Secure Hash Algorithm (SHA-1) Reference implementation in C/C++ with comments
The SHA hash functions are a collection of cryptographic hash functions designed by the National Security Agency (NSA) of the US Govt. and published by the National Institute of Standards and Technology (NIST), USA. Hash algorithms compute a fixed-length digital representation (called message digest or signature or hash) of an input message of any length. SHA-1 produces a message digest that is 160 bits long
A hash function is called secure when it is computationally infeasible to:
1) find a message that corresponds to a given hash, and
2) find two different messages that produce the same hash.
Also, any change to a message will most probably result in a different hash.
The implementations given here is in C / C++. It is given as an aid for beginners to get acquainted with the algorithm and can be used as a base for actual implementation. The main feature of this SHA-1 implementation is not efficiency; It is simplicity and readability.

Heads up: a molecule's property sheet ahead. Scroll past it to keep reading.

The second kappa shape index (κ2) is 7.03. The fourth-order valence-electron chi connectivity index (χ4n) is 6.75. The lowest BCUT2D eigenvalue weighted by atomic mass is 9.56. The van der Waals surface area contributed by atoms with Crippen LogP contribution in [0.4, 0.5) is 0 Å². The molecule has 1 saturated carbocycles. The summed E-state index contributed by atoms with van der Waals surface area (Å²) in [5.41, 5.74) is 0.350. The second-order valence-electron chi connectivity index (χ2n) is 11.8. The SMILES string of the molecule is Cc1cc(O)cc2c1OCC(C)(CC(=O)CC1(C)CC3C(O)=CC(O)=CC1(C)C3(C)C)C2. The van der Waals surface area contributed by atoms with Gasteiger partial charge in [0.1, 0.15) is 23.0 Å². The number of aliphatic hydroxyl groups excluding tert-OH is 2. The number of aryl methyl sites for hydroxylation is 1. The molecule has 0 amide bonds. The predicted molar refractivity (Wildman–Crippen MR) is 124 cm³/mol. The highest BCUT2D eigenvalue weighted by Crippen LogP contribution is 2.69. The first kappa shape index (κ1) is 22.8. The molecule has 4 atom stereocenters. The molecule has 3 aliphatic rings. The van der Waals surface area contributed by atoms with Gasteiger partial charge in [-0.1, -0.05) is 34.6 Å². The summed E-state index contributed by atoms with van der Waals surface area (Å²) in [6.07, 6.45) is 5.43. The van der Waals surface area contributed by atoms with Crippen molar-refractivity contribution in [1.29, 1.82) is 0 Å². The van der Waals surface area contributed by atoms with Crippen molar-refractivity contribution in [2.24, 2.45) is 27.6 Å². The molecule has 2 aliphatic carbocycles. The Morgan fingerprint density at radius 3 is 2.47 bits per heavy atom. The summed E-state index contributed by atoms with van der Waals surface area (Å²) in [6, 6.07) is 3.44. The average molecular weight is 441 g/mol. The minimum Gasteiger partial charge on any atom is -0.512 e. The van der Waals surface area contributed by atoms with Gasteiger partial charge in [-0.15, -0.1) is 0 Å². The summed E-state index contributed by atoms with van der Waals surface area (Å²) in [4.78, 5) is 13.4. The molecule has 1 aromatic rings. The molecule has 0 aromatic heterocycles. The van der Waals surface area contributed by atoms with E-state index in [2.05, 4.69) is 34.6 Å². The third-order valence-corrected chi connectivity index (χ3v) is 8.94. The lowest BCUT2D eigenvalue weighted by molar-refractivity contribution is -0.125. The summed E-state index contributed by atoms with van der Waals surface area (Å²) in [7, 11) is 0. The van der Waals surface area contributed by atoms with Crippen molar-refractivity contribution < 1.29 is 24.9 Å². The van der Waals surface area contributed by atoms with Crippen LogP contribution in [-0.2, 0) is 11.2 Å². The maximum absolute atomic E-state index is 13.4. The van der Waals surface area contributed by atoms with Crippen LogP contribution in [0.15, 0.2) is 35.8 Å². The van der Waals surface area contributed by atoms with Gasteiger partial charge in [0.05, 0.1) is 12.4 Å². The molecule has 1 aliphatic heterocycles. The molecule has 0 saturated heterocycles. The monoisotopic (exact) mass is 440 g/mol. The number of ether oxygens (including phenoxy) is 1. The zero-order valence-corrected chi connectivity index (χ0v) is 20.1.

Get the source codes here:
Comments are provided as needed to understand the program. But the user must read sufficient SHA documentation to understand the underlying theory correctly. It is not possible to describe the design of the SHA algorithm in detail here. For the complete description of the algorithm, point your browser to:
(The document also contains description of SHA-2 variants viz. SHA-224, SHA-256, SHA-384, and SHA-512)
Find the Wikipedia page of SHA at:
SHA-1 is employed in several widely used security applications and protocols, including TLS and SSL, PGP, SSH, S/MIME, and IPsec. It was considered to be the successor to MD5, an earlier, widely-used hash function. The other variants of the algorithm collectively called SHA-2 are also in wide use now.
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Author: Niyaz PK